Even though there were 300,000 fewer voters at the ballot boxes this year than four years ago, 100,000 more cast their ballots for the ruling alliance than in 2018.Continue reading
In a brief, joint statement, the six-party opposition coalition commented on the election results a day and a half after they came in. “It cannot be denied that Sunday’s election is a devastating result for the future of Hungary, as it failed to replace the most corrupt government in Hungarian history,” their letter reads, adding that they still want to cooperate on the evaluation of the elections. So far, however, none of the party leaders has indicated that they would resign over the failure. It is also still questionable whether the prime ministerial candidate will move to parliament or remain mayor of Hódmezővásárhely.
This article was originally published on our sister-site, Ungarn Heute.
“We have a duty to learn lessons after the elections. Since the six opposition parties entered the elections with a joint list and as a joint nominating organization, we must also do this work together. The leaders and co-chairs of the opposition parties met the day after the elections to begin this work, evaluate the results, outline the main tasks ahead, and formulate the framework for further cooperation among the six parties,” according to a relatively brief press release issued Tuesday by the opposition alliance. They added:
We will do our utmost to prevent something similar from happening.”
The joint statement of the six parties and the quick analysis can be considered somewhat belated, as the party leaders could have said at least as much on election night. But they did not stand next to Péter Márki-Zay on the stage to announce their defeat. They left the prime ministerial candidate by himself. So the politician stood there only with his family.
From the six parties, however, only two chairmen were present who ended up speaking on stage alongside Márki-Zay: Anna Donáth, chairwoman of Momentum, and Gergely Karácsony, co-chairman of Párbeszéd and Budapest mayor.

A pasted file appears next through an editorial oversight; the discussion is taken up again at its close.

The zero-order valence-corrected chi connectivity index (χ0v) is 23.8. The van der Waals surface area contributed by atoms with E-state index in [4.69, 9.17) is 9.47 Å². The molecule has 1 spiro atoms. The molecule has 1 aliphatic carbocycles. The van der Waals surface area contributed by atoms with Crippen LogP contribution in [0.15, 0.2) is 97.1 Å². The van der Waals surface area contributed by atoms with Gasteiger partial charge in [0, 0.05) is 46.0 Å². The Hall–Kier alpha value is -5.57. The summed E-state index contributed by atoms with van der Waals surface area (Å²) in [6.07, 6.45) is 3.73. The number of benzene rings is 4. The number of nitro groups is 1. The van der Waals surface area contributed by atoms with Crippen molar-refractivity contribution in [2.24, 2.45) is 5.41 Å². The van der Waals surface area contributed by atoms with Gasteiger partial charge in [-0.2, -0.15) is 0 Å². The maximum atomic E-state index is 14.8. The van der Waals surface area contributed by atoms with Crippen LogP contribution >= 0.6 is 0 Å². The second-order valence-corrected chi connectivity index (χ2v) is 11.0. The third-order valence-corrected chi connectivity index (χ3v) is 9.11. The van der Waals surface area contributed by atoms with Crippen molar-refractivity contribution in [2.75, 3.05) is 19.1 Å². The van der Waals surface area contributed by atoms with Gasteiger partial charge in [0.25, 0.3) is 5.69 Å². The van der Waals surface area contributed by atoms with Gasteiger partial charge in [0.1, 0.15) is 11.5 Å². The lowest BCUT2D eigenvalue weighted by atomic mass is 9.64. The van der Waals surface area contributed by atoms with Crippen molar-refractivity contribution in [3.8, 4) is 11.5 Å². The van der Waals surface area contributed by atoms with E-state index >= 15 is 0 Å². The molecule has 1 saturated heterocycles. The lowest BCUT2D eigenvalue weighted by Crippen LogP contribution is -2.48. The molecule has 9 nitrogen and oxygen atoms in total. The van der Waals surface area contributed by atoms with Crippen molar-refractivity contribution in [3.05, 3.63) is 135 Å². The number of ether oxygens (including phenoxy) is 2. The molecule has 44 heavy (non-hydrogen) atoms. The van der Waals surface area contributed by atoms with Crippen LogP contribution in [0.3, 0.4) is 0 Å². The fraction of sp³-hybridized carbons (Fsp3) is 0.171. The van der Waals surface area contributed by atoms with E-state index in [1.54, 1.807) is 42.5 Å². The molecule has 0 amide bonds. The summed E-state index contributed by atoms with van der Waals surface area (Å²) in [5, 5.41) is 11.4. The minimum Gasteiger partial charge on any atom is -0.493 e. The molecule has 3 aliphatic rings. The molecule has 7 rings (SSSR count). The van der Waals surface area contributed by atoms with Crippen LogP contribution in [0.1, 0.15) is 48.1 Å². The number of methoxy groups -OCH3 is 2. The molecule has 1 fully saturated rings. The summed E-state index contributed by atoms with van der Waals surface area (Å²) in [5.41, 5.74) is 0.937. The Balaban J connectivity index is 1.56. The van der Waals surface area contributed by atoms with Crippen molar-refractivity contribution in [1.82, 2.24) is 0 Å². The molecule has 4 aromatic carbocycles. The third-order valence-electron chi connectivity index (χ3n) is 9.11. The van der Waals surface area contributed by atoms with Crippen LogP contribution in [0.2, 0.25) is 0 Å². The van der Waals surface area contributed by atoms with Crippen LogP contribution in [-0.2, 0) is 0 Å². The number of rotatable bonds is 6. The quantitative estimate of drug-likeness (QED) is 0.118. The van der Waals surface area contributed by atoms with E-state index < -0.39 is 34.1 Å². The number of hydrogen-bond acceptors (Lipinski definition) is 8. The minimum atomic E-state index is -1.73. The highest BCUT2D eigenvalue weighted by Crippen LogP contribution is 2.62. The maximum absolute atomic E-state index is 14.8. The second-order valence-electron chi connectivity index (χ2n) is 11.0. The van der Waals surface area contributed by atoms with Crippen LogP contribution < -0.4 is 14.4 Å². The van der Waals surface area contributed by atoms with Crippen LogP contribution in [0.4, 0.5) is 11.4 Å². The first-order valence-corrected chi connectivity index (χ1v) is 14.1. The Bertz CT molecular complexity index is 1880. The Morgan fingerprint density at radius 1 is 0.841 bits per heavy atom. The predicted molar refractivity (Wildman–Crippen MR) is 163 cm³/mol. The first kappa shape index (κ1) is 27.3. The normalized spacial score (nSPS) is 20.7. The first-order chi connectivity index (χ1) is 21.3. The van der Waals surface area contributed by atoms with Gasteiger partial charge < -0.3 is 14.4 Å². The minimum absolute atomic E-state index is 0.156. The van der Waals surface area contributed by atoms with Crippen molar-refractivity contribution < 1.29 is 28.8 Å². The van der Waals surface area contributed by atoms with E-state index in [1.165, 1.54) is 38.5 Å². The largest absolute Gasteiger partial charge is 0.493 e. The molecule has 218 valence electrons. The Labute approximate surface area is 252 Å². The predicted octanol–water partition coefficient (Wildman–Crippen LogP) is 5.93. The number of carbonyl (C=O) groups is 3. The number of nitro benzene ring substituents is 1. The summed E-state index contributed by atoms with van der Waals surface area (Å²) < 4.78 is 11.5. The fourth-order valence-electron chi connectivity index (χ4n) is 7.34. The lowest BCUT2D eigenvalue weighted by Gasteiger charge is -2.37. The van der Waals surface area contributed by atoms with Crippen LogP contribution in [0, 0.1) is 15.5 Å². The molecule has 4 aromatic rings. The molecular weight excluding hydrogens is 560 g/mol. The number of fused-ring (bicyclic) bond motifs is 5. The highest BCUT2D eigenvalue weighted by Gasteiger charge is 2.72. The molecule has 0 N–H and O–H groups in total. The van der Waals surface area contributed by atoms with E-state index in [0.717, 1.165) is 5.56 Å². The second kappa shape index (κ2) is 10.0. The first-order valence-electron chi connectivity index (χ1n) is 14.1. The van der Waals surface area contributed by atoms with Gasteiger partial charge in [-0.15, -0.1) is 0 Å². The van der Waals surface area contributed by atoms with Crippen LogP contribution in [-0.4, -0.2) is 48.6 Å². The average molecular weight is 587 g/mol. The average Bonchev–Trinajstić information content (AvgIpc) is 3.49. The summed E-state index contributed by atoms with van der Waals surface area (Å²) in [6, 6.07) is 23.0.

The private television channel ATV has separately inquired from all parties whether their leaders would resign after Sunday’s defeat.
Péter Márki-Zay will decide by early next week at the latest whether he will take up his parliamentary mandate as list leader or remain mayor of Hódmezővásárhely, but he told ATV that he would prefer to remain mayor.
Jobbik could not be reached for comment, and MSZP and the Democratic Coalition declined to comment. The leadership of the Green LMP said that no one will resign.
In the coming weeks, we will focus on the formation of the parliament. We must develop an attitude that will be followed in parliament,”
Máté Kanász-Nagy, co-chair of the LMP, explained.
The Momentum chairwoman apologized to voters for not being able to live up to the trust placed in her. Anna Donáth wrote on her Facebook page that they need to think deeply about what they did wrong, what they need to do differently, and what the future of opposition politics will be.
Both Momentum and Párbeszéd have stated that there will be a renewal in the party and that the presidency will be preserved until then.
Featured image: Péter Márki-Zay, the joint candidate for prime minister of the opposition and chairman of the All for Hungary Movement, before his speech at the event awaiting the results of the election of the United for Hungary on the day of the parliamentary elections, and the child protection referendum at the City Park Artificial Ice Rink, April 3, 2022. Photo by Tibor Illyés/MTI